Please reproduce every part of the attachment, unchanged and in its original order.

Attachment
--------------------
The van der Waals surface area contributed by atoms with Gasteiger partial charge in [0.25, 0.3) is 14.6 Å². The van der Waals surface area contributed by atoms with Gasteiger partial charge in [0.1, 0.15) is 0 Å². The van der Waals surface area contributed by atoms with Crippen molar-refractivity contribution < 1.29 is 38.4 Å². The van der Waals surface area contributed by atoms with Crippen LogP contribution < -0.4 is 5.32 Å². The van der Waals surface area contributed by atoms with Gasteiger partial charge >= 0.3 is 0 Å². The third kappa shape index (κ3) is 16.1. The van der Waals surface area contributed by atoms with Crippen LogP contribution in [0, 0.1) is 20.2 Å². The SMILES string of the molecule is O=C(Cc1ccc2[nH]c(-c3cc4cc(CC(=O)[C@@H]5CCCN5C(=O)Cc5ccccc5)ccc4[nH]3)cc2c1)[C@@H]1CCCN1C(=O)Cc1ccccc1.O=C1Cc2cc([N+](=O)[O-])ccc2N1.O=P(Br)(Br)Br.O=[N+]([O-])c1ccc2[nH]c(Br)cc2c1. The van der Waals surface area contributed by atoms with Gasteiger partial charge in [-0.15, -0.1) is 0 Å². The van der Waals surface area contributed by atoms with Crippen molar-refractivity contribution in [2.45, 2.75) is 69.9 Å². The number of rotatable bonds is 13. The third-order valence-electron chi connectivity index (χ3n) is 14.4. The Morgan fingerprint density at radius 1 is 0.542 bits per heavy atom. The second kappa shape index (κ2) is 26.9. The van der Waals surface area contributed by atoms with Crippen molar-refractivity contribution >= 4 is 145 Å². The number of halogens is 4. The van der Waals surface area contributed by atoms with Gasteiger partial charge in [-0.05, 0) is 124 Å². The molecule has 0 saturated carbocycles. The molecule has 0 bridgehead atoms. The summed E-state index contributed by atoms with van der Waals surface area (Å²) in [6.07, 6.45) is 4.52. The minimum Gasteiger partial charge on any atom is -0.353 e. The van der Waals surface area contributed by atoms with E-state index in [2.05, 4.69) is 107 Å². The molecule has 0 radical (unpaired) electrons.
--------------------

The van der Waals surface area contributed by atoms with Gasteiger partial charge in [0.25, 0.3) is 14.6 Å². The van der Waals surface area contributed by atoms with Gasteiger partial charge in [0.1, 0.15) is 0 Å². The van der Waals surface area contributed by atoms with Crippen molar-refractivity contribution < 1.29 is 38.4 Å². The van der Waals surface area contributed by atoms with Crippen LogP contribution < -0.4 is 5.32 Å². The van der Waals surface area contributed by atoms with Gasteiger partial charge >= 0.3 is 0 Å². The third kappa shape index (κ3) is 16.1. The van der Waals surface area contributed by atoms with Crippen LogP contribution in [0, 0.1) is 20.2 Å². The SMILES string of the molecule is O=C(Cc1ccc2[nH]c(-c3cc4cc(CC(=O)[C@@H]5CCCN5C(=O)Cc5ccccc5)ccc4[nH]3)cc2c1)[C@@H]1CCCN1C(=O)Cc1ccccc1.O=C1Cc2cc([N+](=O)[O-])ccc2N1.O=P(Br)(Br)Br.O=[N+]([O-])c1ccc2[nH]c(Br)cc2c1. The van der Waals surface area contributed by atoms with Gasteiger partial charge in [-0.15, -0.1) is 0 Å². The van der Waals surface area contributed by atoms with Crippen molar-refractivity contribution in [2.45, 2.75) is 69.9 Å². The number of rotatable bonds is 13. The third-order valence-electron chi connectivity index (χ3n) is 14.4. The Morgan fingerprint density at radius 1 is 0.542 bits per heavy atom. The second kappa shape index (κ2) is 26.9. The van der Waals surface area contributed by atoms with Crippen molar-refractivity contribution >= 4 is 145 Å². The number of halogens is 4. The van der Waals surface area contributed by atoms with Gasteiger partial charge in [-0.05, 0) is 124 Å². The molecule has 0 saturated carbocycles. The molecule has 0 bridgehead atoms. The summed E-state index contributed by atoms with van der Waals surface area (Å²) in [6.07, 6.45) is 4.52. The minimum Gasteiger partial charge on any atom is -0.353 e. The van der Waals surface area contributed by atoms with E-state index in [2.05, 4.69) is 107 Å². The molecule has 0 radical (unpaired) electrons.